As noted, we have no reason to believe the Attorney General?s Office filed this takedown notice with Cloudflare, and our investigation thus far demonstrates the office did not do so. We have conferred with all relevant parties within the Attorney General?s Office?including DCJ and the New Jersey State Police?and there is no evidence that anyone within the Office authorized its filing. In an effort to determine who, in fact, issued the notice, DCJ assigned two investigators to review the matter, who obtained the IP address of the device used to submit the notice to Cloudflare, and learned that the IP address is associated with a server located in the Slovak Republic. This IP address is not connected to DCJ, nor would DCJ use this type of proxy server for routine communications with third parties.
Cloudflare has similarly posted a blog post giving its side of the story, noting that there were some oddities with the notice, but considering that it doesn’t actually host the content in question, it followed its standard operating procedures of filing the notice along to the actual host. But then they started to notice some oddities:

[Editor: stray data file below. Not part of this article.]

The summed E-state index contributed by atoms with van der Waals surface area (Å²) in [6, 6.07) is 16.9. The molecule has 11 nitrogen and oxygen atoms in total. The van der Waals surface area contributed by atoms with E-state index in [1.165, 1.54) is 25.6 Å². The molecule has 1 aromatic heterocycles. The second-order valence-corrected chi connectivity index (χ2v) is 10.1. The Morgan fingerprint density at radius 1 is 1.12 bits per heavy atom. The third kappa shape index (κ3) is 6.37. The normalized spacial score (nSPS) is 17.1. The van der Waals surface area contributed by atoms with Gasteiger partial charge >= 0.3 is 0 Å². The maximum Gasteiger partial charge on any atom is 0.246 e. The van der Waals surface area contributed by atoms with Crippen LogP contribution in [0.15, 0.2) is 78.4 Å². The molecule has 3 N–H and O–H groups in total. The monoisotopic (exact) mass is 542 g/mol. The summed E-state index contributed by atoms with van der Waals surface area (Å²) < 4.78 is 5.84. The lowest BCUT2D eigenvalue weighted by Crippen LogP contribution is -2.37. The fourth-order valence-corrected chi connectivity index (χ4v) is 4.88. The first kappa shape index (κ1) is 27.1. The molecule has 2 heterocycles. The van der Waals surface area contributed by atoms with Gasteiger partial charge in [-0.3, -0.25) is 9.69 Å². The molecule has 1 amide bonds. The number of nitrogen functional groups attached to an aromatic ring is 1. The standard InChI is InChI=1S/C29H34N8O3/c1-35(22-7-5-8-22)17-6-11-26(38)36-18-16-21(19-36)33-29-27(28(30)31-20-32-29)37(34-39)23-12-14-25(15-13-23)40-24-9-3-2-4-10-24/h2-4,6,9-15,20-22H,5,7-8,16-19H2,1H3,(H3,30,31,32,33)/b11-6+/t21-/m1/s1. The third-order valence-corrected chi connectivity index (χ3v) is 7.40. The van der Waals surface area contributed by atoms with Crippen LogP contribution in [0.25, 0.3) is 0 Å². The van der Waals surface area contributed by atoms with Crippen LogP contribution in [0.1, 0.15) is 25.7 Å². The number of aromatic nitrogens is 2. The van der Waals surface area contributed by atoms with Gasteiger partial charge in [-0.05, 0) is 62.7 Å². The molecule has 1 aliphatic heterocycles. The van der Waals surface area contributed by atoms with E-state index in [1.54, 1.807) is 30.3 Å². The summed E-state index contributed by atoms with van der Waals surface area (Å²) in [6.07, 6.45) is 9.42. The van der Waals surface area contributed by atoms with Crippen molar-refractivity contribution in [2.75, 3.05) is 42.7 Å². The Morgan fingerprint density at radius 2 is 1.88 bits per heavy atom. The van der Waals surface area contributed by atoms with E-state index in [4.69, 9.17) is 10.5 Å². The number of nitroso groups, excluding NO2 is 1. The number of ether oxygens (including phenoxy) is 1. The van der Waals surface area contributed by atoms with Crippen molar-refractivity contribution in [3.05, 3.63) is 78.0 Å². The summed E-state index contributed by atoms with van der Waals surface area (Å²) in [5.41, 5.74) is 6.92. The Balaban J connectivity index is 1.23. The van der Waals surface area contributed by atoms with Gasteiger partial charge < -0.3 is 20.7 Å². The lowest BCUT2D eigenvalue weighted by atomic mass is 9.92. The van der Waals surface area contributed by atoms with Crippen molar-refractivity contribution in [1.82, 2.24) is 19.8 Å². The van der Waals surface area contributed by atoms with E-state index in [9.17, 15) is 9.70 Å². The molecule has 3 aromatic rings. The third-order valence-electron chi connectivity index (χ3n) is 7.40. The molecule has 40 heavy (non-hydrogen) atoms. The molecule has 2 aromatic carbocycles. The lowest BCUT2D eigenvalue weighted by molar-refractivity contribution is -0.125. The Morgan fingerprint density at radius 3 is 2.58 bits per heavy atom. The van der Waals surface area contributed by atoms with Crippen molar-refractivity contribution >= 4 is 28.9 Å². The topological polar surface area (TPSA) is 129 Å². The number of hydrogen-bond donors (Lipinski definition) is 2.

A few days after we forwarded the complaint, we saw news reports indicating that the website operator and a number of other entities had sued the State of New Jersey over the complaint we had forwarded. That lawsuit prompted us to take a closer look at the complaint. We immediately noticed a few anomalies with the complaint.
First, when law enforcement agencies contact us, they typically reach out directly, through a dedicated email line. Indeed, we specifically encourage law enforcement to contact us directly on our abuse page, because it facilitates a personalized review and response. The NJ-related request did not come in through this channel, but was instead submitted through our general abuse form. This was one data point that raised our skepticism as to the legitimacy of this report.
Second, the IP address linked to the complaint was geo-located to the Slovak Republic, which seemed like an unlikely location for the New Jersey Attorney General to be submitting an abuse report from. This particular data point was a strong indicator that this might be a fraudulent report.